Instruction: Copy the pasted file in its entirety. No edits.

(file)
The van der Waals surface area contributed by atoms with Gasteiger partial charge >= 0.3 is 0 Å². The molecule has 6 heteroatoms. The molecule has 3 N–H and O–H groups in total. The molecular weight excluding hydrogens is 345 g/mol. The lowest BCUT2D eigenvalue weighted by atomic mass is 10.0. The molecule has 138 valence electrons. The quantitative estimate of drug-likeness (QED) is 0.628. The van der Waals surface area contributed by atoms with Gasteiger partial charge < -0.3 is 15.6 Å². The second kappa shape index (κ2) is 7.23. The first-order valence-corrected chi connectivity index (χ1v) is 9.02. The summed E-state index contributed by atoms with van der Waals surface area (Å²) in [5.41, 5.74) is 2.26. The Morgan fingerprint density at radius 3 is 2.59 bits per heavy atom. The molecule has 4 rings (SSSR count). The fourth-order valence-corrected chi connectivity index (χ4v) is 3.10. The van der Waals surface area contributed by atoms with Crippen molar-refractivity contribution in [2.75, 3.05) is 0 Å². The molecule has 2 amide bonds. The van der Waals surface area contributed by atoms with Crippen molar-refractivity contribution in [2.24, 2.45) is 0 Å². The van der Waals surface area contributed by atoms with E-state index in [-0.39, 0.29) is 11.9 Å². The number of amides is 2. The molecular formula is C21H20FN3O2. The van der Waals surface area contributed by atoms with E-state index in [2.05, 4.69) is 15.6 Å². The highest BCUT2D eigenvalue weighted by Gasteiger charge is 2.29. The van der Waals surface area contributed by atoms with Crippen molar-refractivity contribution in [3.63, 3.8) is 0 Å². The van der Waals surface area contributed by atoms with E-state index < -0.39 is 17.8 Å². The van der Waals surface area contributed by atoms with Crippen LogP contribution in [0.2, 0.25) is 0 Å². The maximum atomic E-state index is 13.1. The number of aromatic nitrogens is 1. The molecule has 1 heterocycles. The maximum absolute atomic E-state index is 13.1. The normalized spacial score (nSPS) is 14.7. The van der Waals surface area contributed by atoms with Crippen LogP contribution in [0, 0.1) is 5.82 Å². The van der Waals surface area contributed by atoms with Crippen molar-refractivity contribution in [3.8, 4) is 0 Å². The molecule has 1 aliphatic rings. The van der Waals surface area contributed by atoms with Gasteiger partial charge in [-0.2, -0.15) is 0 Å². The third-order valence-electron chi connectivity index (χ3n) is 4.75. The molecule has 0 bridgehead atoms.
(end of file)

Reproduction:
The van der Waals surface area contributed by atoms with Gasteiger partial charge >= 0.3 is 0 Å². The molecule has 6 heteroatoms. The molecule has 3 N–H and O–H groups in total. The molecular weight excluding hydrogens is 345 g/mol. The lowest BCUT2D eigenvalue weighted by atomic mass is 10.0. The molecule has 138 valence electrons. The quantitative estimate of drug-likeness (QED) is 0.628. The van der Waals surface area contributed by atoms with Gasteiger partial charge < -0.3 is 15.6 Å². The second kappa shape index (κ2) is 7.23. The first-order valence-corrected chi connectivity index (χ1v) is 9.02. The summed E-state index contributed by atoms with van der Waals surface area (Å²) in [5.41, 5.74) is 2.26. The Morgan fingerprint density at radius 3 is 2.59 bits per heavy atom. The molecule has 4 rings (SSSR count). The fourth-order valence-corrected chi connectivity index (χ4v) is 3.10. The van der Waals surface area contributed by atoms with Crippen molar-refractivity contribution in [2.75, 3.05) is 0 Å². The molecule has 2 amide bonds. The van der Waals surface area contributed by atoms with Crippen molar-refractivity contribution in [2.24, 2.45) is 0 Å². The van der Waals surface area contributed by atoms with E-state index in [-0.39, 0.29) is 11.9 Å². The number of amides is 2. The molecular formula is C21H20FN3O2. The van der Waals surface area contributed by atoms with E-state index in [2.05, 4.69) is 15.6 Å². The highest BCUT2D eigenvalue weighted by Gasteiger charge is 2.29. The van der Waals surface area contributed by atoms with Crippen molar-refractivity contribution in [3.63, 3.8) is 0 Å². The van der Waals surface area contributed by atoms with E-state index < -0.39 is 17.8 Å². The van der Waals surface area contributed by atoms with Crippen LogP contribution in [0.2, 0.25) is 0 Å². The maximum atomic E-state index is 13.1. The number of aromatic nitrogens is 1. The molecule has 1 heterocycles. The maximum absolute atomic E-state index is 13.1. The normalized spacial score (nSPS) is 14.7. The van der Waals surface area contributed by atoms with Crippen LogP contribution in [0, 0.1) is 5.82 Å². The van der Waals surface area contributed by atoms with Crippen molar-refractivity contribution in [3.8, 4) is 0 Å². The molecule has 1 aliphatic rings. The van der Waals surface area contributed by atoms with Gasteiger partial charge in [-0.2, -0.15) is 0 Å². The third-order valence-electron chi connectivity index (χ3n) is 4.75. The molecule has 0 bridgehead atoms.